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(za-sah-lis ('p' is silent))
meaning: "thorough scissors"
Named By: Edward Drinker Cope in 1876
Time Period: Late Cretaceous, 75 Ma
Location: Canada - Dinosaur Park Formation, Milk River Formation?. USA - Montana - Hell Creek Formation?, Judith River Formation, Wyoming - Lance Formation
Size: Unknown
Diet: Carnivore
Fossil(s): Teeth
Classification: | Chordata | Reptilia | Dinosauria | Saurischia | Theropoda | Dromaeosauridae | Dromaeosaurinae |

Zapsalis is a genus of dromaeosaurine theropod dinosaurs. It is a tooth taxon, often considered dubious because of the fragmentary nature of the fossils, which include teeth but no other remains.

The type species is Zapsalis abradens, from the Judith River Formation of Montana, dating to 75 million years ago, during the Campanian stage. Additional teeth attributed to Z. abradens have been found in the Dinosaur Park Formation, also dated to about 75 Ma ago. While Zapsalis-like teeth have been found in other formations dating to various time periods and assigned to this genus, they most likely belong to new genera and species.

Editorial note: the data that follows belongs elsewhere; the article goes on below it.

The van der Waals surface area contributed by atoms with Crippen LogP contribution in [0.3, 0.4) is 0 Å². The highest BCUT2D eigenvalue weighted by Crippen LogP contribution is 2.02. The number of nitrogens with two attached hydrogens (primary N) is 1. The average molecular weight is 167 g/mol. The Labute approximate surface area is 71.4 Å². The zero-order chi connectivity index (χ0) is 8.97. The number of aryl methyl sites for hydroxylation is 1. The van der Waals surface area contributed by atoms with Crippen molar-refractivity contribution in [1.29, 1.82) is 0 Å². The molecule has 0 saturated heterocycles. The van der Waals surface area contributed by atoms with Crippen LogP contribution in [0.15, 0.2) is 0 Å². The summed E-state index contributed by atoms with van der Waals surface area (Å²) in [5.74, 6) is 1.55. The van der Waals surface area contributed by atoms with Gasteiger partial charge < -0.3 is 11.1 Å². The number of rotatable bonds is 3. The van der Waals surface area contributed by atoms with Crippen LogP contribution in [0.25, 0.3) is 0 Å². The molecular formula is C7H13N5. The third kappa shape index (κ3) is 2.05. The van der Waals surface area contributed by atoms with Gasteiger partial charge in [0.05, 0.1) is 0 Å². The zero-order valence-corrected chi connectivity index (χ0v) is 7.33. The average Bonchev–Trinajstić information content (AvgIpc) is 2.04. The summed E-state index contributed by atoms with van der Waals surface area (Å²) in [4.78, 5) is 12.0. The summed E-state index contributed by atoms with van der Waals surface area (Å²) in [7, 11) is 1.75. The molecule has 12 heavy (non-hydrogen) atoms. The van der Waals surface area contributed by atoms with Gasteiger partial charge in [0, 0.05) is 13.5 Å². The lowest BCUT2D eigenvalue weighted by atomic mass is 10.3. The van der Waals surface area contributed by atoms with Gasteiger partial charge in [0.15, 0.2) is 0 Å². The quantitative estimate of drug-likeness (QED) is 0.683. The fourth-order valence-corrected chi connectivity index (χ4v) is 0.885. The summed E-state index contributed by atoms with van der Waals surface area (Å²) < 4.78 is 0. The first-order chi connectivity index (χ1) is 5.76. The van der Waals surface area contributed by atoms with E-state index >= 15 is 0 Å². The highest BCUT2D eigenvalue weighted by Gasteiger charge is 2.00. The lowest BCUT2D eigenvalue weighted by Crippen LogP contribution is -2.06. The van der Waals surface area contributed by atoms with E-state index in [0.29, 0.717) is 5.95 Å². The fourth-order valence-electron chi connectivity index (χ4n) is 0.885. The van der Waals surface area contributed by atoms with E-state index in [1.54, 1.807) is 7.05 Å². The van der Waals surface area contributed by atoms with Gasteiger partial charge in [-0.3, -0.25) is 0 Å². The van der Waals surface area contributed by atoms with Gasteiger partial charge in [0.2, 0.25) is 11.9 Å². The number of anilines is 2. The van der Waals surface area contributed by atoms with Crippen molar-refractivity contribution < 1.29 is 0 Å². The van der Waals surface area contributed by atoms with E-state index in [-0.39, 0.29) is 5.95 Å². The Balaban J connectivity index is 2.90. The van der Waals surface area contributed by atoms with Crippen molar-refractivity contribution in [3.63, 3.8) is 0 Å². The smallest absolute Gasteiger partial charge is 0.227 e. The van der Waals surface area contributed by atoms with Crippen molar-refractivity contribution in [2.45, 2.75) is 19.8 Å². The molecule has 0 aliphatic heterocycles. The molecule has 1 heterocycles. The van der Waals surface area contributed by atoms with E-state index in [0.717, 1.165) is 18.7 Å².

In 1876 Edward Drinker Cope named Zapsalis abradens based on a tooth found in Montana, presently specimen AMNH 3953. The generic name is derived from Greek za~, "thorough", and psalis, "pair of scissors". The specific name means "abrading" in Latin.

In 1964 Richard Estes synonymised Zapsalis with Paronychodon, but in 2002 Julia Sankey e.a. concluded the teeth represented a separate "?Dromaeosaurus Morphotype A". In 2013 Derek Larson and Philip Currie recognised Zapsalis as a valid taxon from the Judith River and Dinosaur Park Formation. The teeth are typified by a combination of rounded denticles, straight rear edge and vertical grooves. Similar teeth from the older Milk River Formation were referred to a cf. Zapsalis.

Read more about Zapsalis at Wikipedia
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